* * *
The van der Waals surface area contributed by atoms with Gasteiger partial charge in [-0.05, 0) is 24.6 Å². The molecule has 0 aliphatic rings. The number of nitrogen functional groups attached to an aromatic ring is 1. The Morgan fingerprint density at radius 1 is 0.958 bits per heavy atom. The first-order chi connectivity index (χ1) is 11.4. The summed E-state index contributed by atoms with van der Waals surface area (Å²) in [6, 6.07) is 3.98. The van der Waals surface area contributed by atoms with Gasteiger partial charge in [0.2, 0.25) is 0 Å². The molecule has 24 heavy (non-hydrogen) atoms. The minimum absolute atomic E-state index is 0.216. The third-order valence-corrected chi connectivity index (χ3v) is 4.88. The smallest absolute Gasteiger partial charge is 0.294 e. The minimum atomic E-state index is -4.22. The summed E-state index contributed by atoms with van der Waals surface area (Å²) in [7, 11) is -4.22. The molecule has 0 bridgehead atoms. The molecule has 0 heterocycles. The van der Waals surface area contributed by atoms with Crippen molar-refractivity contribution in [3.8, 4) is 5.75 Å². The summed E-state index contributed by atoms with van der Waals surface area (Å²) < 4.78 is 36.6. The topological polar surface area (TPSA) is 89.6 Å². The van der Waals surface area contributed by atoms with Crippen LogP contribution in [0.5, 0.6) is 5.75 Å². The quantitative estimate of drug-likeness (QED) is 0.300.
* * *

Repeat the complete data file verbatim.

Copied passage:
The van der Waals surface area contributed by atoms with Gasteiger partial charge in [-0.05, 0) is 24.6 Å². The molecule has 0 aliphatic rings. The number of nitrogen functional groups attached to an aromatic ring is 1. The Morgan fingerprint density at radius 1 is 0.958 bits per heavy atom. The first-order chi connectivity index (χ1) is 11.4. The summed E-state index contributed by atoms with van der Waals surface area (Å²) in [6, 6.07) is 3.98. The van der Waals surface area contributed by atoms with Gasteiger partial charge in [0.2, 0.25) is 0 Å². The molecule has 24 heavy (non-hydrogen) atoms. The minimum absolute atomic E-state index is 0.216. The third-order valence-corrected chi connectivity index (χ3v) is 4.88. The smallest absolute Gasteiger partial charge is 0.294 e. The minimum atomic E-state index is -4.22. The summed E-state index contributed by atoms with van der Waals surface area (Å²) in [7, 11) is -4.22. The molecule has 0 bridgehead atoms. The molecule has 0 heterocycles. The van der Waals surface area contributed by atoms with Crippen molar-refractivity contribution in [3.8, 4) is 5.75 Å². The summed E-state index contributed by atoms with van der Waals surface area (Å²) < 4.78 is 36.6. The topological polar surface area (TPSA) is 89.6 Å². The van der Waals surface area contributed by atoms with Crippen LogP contribution in [0.5, 0.6) is 5.75 Å². The quantitative estimate of drug-likeness (QED) is 0.300.